I'm not selling gold at this point. But I believe it could certainly retrace lower from here.
I know if you're like me, you probably feel a little bit sore over the price movement in gold.
But I'd like to salve your nerves. These types of nausea inducing price swings are normal parts of a sustained bull market in precious metals.
So just to give you a psychological boost, I'd like to discuss what I believe to be the worst likely example of what we could see for gold. Forewarned is forearmed – and if you can prepare yourself for the worst, you won't be pressured into doing something rash when the worst occurs.
For the record, I'm still long-term bullish on gold. I'm not a day-trader, so these price movements are at best interesting, and at worst, nerve-wracking. I'm inclined to ignore them, and I think you're best advised to ignore them too – but it wouldn't be much of an article if I just told you to ignore price swings.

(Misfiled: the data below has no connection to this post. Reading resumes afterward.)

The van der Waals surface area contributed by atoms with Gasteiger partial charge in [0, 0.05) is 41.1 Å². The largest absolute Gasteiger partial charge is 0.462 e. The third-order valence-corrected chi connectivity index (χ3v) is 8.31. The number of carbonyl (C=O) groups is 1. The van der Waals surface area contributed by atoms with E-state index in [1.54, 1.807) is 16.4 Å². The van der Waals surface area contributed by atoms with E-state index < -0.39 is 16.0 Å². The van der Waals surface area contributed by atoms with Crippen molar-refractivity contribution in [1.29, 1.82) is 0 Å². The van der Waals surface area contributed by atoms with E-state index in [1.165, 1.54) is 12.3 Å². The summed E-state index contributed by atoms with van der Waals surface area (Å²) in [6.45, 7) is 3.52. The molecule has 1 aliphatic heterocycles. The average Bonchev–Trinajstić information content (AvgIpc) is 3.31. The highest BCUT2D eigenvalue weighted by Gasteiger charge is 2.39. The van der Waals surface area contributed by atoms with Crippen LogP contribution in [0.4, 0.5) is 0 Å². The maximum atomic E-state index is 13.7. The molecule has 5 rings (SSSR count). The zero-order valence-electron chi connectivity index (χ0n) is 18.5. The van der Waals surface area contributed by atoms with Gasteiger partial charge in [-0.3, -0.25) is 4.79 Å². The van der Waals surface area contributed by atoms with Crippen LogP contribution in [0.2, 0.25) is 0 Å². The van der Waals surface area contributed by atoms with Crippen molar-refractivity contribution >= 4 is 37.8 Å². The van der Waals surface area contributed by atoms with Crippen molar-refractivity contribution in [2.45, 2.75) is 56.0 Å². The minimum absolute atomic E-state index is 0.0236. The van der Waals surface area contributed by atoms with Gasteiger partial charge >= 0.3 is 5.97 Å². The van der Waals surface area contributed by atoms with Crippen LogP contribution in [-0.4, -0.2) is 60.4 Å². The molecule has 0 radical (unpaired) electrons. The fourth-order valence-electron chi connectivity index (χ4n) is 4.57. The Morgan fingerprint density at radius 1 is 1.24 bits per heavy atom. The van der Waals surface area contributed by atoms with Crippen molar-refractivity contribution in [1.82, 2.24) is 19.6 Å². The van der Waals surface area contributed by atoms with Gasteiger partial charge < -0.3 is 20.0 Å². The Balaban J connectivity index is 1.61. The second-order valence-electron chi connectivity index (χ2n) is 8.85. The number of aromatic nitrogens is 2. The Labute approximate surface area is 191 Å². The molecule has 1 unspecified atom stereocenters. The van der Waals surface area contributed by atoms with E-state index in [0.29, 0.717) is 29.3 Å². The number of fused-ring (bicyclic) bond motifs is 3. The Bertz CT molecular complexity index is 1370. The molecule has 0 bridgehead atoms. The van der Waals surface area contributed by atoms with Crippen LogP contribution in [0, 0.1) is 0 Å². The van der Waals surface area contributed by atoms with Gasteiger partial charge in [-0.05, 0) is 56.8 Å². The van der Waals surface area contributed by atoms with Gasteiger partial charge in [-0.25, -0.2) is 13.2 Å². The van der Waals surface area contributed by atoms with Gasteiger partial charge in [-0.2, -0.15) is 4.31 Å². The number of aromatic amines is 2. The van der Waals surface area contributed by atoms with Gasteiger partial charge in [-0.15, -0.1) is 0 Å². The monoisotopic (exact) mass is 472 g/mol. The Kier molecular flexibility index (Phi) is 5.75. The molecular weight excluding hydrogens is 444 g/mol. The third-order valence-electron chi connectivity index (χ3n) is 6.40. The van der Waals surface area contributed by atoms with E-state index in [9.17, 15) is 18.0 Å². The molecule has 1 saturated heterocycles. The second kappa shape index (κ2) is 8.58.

In any event, my worst-likely-case scenario for gold would take us down to around $1,200 an ounce.
That would be an additional 25% fall from today's prices of around $1,600.
And it would be a total fall of about 37% – a huge, scary move.
But let's look back into the past to 2008. That's when gold corrected from over $1,000 to about $700. That's about 30%.
And if you remember back to the 1970s, we saw gold correct from $200 down to almost $100 between 1974 and 1976. That's almost a 50% draw down.
So these moves are rare – but not unheard of. And they're a little scary, but not terribly harmful.
Well, I should amend that statement.
They can be extremely harmful if you let yourself get shaken out of your position during these corrections.
If you sold your gold in 1975 or mid-2008, you missed out on the next leg up.
Okay, so $1,200 is what I believe to be the worst-likely scenario.
But the absolute worst case scenario I can imagine would be a total correction of about 50% from the peak – which would take us down to about $950 an ounce.
In any case, I'll be buying.